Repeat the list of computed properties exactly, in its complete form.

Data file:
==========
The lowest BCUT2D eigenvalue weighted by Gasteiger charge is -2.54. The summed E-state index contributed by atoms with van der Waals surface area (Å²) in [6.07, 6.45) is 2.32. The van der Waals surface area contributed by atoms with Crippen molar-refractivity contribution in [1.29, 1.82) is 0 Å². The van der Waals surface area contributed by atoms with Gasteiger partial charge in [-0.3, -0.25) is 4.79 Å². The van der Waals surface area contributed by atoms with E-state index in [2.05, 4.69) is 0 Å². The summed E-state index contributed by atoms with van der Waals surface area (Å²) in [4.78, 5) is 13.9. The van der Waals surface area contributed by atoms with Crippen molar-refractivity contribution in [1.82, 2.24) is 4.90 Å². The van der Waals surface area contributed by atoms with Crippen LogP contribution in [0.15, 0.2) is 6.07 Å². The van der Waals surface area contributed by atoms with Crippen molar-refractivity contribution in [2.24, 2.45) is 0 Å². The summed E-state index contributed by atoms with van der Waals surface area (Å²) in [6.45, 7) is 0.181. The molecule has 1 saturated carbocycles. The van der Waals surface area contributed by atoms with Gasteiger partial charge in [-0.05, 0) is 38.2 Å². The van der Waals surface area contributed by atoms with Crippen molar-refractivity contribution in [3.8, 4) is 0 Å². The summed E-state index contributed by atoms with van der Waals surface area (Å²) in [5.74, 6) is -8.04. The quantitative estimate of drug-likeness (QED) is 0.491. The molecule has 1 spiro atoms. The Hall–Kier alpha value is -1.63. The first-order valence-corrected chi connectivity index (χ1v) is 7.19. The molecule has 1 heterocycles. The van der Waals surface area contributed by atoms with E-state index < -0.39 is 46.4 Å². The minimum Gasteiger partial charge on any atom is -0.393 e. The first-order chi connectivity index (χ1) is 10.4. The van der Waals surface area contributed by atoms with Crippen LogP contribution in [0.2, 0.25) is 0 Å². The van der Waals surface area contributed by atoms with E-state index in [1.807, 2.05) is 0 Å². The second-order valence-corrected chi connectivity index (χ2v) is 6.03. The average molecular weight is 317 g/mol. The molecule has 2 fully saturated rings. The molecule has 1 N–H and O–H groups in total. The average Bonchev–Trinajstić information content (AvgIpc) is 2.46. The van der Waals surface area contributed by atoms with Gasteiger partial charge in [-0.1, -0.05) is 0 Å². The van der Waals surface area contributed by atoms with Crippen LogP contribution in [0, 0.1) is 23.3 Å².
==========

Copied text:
The lowest BCUT2D eigenvalue weighted by Gasteiger charge is -2.54. The summed E-state index contributed by atoms with van der Waals surface area (Å²) in [6.07, 6.45) is 2.32. The van der Waals surface area contributed by atoms with Crippen molar-refractivity contribution in [1.29, 1.82) is 0 Å². The van der Waals surface area contributed by atoms with Gasteiger partial charge in [-0.3, -0.25) is 4.79 Å². The van der Waals surface area contributed by atoms with E-state index in [2.05, 4.69) is 0 Å². The summed E-state index contributed by atoms with van der Waals surface area (Å²) in [4.78, 5) is 13.9. The van der Waals surface area contributed by atoms with Crippen molar-refractivity contribution in [1.82, 2.24) is 4.90 Å². The van der Waals surface area contributed by atoms with Crippen LogP contribution in [0.15, 0.2) is 6.07 Å². The van der Waals surface area contributed by atoms with Crippen molar-refractivity contribution in [2.24, 2.45) is 0 Å². The summed E-state index contributed by atoms with van der Waals surface area (Å²) in [6.45, 7) is 0.181. The molecule has 1 saturated carbocycles. The van der Waals surface area contributed by atoms with Gasteiger partial charge in [-0.05, 0) is 38.2 Å². The van der Waals surface area contributed by atoms with Crippen molar-refractivity contribution in [3.8, 4) is 0 Å². The summed E-state index contributed by atoms with van der Waals surface area (Å²) in [5.74, 6) is -8.04. The quantitative estimate of drug-likeness (QED) is 0.491. The molecule has 1 spiro atoms. The Hall–Kier alpha value is -1.63. The first-order valence-corrected chi connectivity index (χ1v) is 7.19. The molecule has 1 heterocycles. The van der Waals surface area contributed by atoms with E-state index < -0.39 is 46.4 Å². The minimum Gasteiger partial charge on any atom is -0.393 e. The first-order chi connectivity index (χ1) is 10.4. The van der Waals surface area contributed by atoms with Crippen LogP contribution in [0.2, 0.25) is 0 Å². The van der Waals surface area contributed by atoms with E-state index in [1.807, 2.05) is 0 Å². The second-order valence-corrected chi connectivity index (χ2v) is 6.03. The average molecular weight is 317 g/mol. The molecule has 2 fully saturated rings. The molecule has 1 N–H and O–H groups in total. The average Bonchev–Trinajstić information content (AvgIpc) is 2.46. The van der Waals surface area contributed by atoms with Gasteiger partial charge in [-0.1, -0.05) is 0 Å². The van der Waals surface area contributed by atoms with Crippen LogP contribution in [0, 0.1) is 23.3 Å².